Putin's war: A year of miscalculations

Putin’s war: A year of miscalculations

Russian President Vladimir Putin attends the Collective Security Treaty Organization leaders meeting in Yerevan, Armenia, on Nov. 23, 2022. Photo: Karen Minsayan/AFP via Getty Images

The war in Ukraine has been defined in part by Russian President Vladimir Putin and his military’s miscalculations on and off the battlefield.

The big picture: A year on, Russia’s military appears to have learned some lessons and made tactical adjustments, but those changes don’t address bigger problems, indicating the Kremlin doesn’t appear to fully understand where and how it went wrong, experts say.

The list of assumptions Moscow got wrong ahead of and during the war is long — and still growing.

Putin thought Kyiv would fall. But Volodymyr Zelensky remains Ukraine’s president and continues to welcome world leaders, including President Biden this week.He thought Russia would overpower a weak Ukrainian force. But Russian troops were simply not ready to fight what turned out to be a strong and resilient Ukrainian force. Russia ended up needing reinforcements on the battlefield — which Putin had also failed to anticipate.Putin bet that the West wouldn’t stick with Ukraine. But the U.S. and Europe’s resolve has so far remained unwavering.Russia has learned from some of those mistakes, and made some “tactical adaptations” as a result, Dara Massicot, senior researcher at the RAND Corporation, tells Axios.

“This includes experimenting with drones to try to fix some of their electronic warfare to be pretty lethal against Ukrainian drones and Ukrainian reconnaissance,” Massicot says. This is partly because they’ve had no choice other than to adapt. After getting hit by High Mobility Artillery Rocket Systems (HIMARS) Ukraine received from the West, for example, Russia was forced to pull back its logistics depots and leadership locations out of the range of HIMARS. After a series of major setbacks and stalled advances, the Kremlin in March also appeared to scale back at least its immediate objectives to largely focus on gaining full control of the eastern Donbas region, though it still continues to strike civilian areas and critical infrastructure across Ukraine, including in Kyiv.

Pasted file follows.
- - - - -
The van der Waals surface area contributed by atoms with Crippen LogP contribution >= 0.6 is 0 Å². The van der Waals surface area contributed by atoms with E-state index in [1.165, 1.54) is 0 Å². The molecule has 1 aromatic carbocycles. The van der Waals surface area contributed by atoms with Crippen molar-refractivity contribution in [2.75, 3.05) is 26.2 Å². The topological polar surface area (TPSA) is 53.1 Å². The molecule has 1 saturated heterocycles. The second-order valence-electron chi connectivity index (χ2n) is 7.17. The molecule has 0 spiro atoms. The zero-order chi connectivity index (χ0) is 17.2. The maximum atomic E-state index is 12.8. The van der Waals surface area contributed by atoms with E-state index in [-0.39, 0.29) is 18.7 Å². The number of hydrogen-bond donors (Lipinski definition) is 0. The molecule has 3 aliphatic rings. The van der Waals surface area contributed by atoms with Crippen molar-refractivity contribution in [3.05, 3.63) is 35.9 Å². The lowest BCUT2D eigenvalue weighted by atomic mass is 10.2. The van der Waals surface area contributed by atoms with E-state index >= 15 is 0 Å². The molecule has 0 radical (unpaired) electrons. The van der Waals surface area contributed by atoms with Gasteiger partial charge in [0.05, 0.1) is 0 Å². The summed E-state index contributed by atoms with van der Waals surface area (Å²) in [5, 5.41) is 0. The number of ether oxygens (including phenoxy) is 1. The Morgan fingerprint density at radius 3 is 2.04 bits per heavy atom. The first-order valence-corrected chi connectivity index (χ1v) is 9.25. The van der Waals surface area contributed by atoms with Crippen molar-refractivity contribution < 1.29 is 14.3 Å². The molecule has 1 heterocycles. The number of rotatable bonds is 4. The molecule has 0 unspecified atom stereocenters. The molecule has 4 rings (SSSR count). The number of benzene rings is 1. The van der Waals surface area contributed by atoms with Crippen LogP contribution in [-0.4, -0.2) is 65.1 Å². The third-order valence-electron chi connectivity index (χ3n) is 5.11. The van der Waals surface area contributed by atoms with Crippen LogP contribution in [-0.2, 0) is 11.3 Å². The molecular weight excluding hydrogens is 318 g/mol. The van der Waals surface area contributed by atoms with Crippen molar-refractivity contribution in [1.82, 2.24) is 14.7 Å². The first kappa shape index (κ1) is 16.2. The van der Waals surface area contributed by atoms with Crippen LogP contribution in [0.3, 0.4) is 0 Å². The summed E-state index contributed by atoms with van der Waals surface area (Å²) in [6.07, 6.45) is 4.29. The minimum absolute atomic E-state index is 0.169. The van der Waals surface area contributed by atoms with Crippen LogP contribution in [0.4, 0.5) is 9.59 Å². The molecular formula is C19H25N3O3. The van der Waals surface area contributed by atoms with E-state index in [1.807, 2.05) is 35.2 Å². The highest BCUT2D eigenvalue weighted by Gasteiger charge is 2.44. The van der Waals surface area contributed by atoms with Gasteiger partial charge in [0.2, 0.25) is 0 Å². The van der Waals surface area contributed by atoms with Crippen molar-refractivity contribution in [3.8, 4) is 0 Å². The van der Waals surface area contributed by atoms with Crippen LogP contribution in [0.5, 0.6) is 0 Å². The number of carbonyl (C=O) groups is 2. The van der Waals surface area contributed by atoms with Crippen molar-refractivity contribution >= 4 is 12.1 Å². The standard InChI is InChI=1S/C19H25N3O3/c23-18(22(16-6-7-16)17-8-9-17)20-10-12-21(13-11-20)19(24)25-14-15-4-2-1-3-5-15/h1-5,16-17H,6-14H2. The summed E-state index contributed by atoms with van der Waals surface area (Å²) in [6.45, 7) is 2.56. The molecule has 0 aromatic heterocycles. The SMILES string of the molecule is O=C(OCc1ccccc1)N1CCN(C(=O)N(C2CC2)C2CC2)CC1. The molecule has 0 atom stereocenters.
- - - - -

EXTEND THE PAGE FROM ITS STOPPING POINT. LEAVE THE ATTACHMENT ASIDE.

Perhaps even more telling is how Putin has changed how he talked about what he refers to as a “special operation.” In December, the Russian president conceded during a televised meeting the battle in Ukraine may be “a long process.” Later that month, he even acknowledged some of the issues facing the Russian military and ways it could improve. Yes, but: The adjustments Moscow has made are largely in line with what would be expected from any somewhat sophisticated military in times of war, Massicot cautions.

They don’t “resolve the larger problems” — including leadership and structural issues, when and how decisions are made, rapidly depleting supplies, and the fact that Russia continues to take on major casualties, which is in part a reflection of how unprepared many of the estimated 300,000 men mobilized in September continue to be. There’s also an “organizational inability to change,” Massicot says. This includes how Russia treats its troops and “how they communicate truth up the chain.”As for Putin, until he faces serious pressure at home that threatens his security as Russia’s leader, he’s unlikely to make any major changes in his approach to the war, Massicot explains. The bottom line: “We know the Russians are … not moving from comprehensive incompetence to competence. It’s moving from debacle to slightly less of a debacle,” Massicot concludes.

But some of the tactical and strategic changes Russia has made “do wear down the Ukrainians, they do stress them … it’s costly, but … does have some impact.”  » …
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